dispose


From The Collaborative International Dictionary of English v.0.48:

Dispose \Dis*pose"\, v. t. [imp. & p. p. Disposed; p. pr. &
   vb. n. Disposing.] [F. disposer; pref. dis- + poser to
   place. See Pose.]
   1. To distribute and put in place; to arrange; to set in
      order; as, to dispose the ships in the form of a crescent.
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            Who hath disposed the whole world?    --Job xxxiv.
                                                  13.
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            All ranged in order and disposed with grace. --Pope.
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            The rest themselves in troops did else dispose.
                                                  --Spenser.
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   2. To regulate; to adjust; to settle; to determine.
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            The knightly forms of combat to dispose. --Dryden.
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   3. To deal out; to assign to a use; to bestow for an object
      or purpose; to apply; to employ; to dispose of.
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            Importuned him that what he designed to bestow on
            her funeral, he would rather dispose among the poor.
                                                  --Evelyn.
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   4. To give a tendency or inclination to; to adapt; to cause
      to turn; especially, to incline the mind of; to give a
      bent or propension to; to incline; to make inclined; --
      usually followed by to, sometimes by for before the
      indirect object.
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            Endure and conquer; Jove will soon dispose
            To future good our past and present woes. --Dryden.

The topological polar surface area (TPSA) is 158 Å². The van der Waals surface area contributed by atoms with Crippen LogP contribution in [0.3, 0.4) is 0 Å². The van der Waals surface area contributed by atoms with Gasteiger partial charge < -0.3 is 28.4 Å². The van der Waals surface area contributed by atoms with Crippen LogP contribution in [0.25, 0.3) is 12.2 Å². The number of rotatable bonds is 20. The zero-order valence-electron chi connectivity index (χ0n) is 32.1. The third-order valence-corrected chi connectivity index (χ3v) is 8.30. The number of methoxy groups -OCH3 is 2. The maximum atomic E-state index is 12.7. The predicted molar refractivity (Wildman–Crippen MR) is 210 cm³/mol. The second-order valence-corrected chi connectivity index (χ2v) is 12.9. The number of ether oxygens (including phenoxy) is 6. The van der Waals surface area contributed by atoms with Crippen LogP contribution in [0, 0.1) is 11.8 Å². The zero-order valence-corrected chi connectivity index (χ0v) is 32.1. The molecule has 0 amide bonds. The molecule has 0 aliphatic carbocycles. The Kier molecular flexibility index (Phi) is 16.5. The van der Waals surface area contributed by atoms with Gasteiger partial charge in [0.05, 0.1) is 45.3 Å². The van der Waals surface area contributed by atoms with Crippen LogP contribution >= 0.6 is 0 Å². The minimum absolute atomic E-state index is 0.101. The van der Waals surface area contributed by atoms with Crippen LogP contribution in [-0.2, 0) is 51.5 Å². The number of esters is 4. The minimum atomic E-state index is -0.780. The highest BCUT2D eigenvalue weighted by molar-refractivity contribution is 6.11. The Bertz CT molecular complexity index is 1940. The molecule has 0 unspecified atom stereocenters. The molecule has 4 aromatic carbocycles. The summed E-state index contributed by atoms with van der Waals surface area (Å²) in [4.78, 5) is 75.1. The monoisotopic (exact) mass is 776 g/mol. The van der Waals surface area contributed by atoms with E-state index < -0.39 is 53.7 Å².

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            Suspicions dispose kings to tyranny, husbands to
            jealousy, and wise men to irresolution and
            melancholy.                           --Bacon.
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   To dispose of.
      (a) To determine the fate of; to exercise the power of
          control over; to fix the condition, application,
          employment, etc. of; to direct or assign for a use.
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                Freedom to order their actions and dispose of
                their possessions and persons.    --Locke.
      (b) To exercise finally one's power of control over; to
          pass over into the control of some one else, as by
          selling; to alienate; to part with; to relinquish; to
          get rid of; as, to dispose of a house; to dispose of
          one's time.
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                More water . . . than can be disposed of. --T.
                                                  Burnet.
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                I have disposed of her to a man of business.
                                                  --Tatler.
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                A rural judge disposed of beauty's prize.
                                                  --Waller.

   Syn: To set; arrange; order; distribute; adjust; regulate;
        adapt; fit; incline; bestow; give.
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.

From The Collaborative International Dictionary of English v.0.48:

Dispose \Dis*pose"\, v. i.
   To bargain; to make terms. [Obs.]
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         She had disposed with C[ae]sar.          --Shak.
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.

From The Collaborative International Dictionary of English v.0.48:

Dispose \Dis*pose"\, n.
   1. Disposal; ordering; management; power or right of control.
      [Obs.]
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            But such is the dispose of the sole Disposer of
            empires.                              --Speed.
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   2. Cast of mind; disposition; inclination; behavior;
      demeanor. [Obs.]
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            He hath a person, and a smooth dispose
            To be suspected.                      --Shak.
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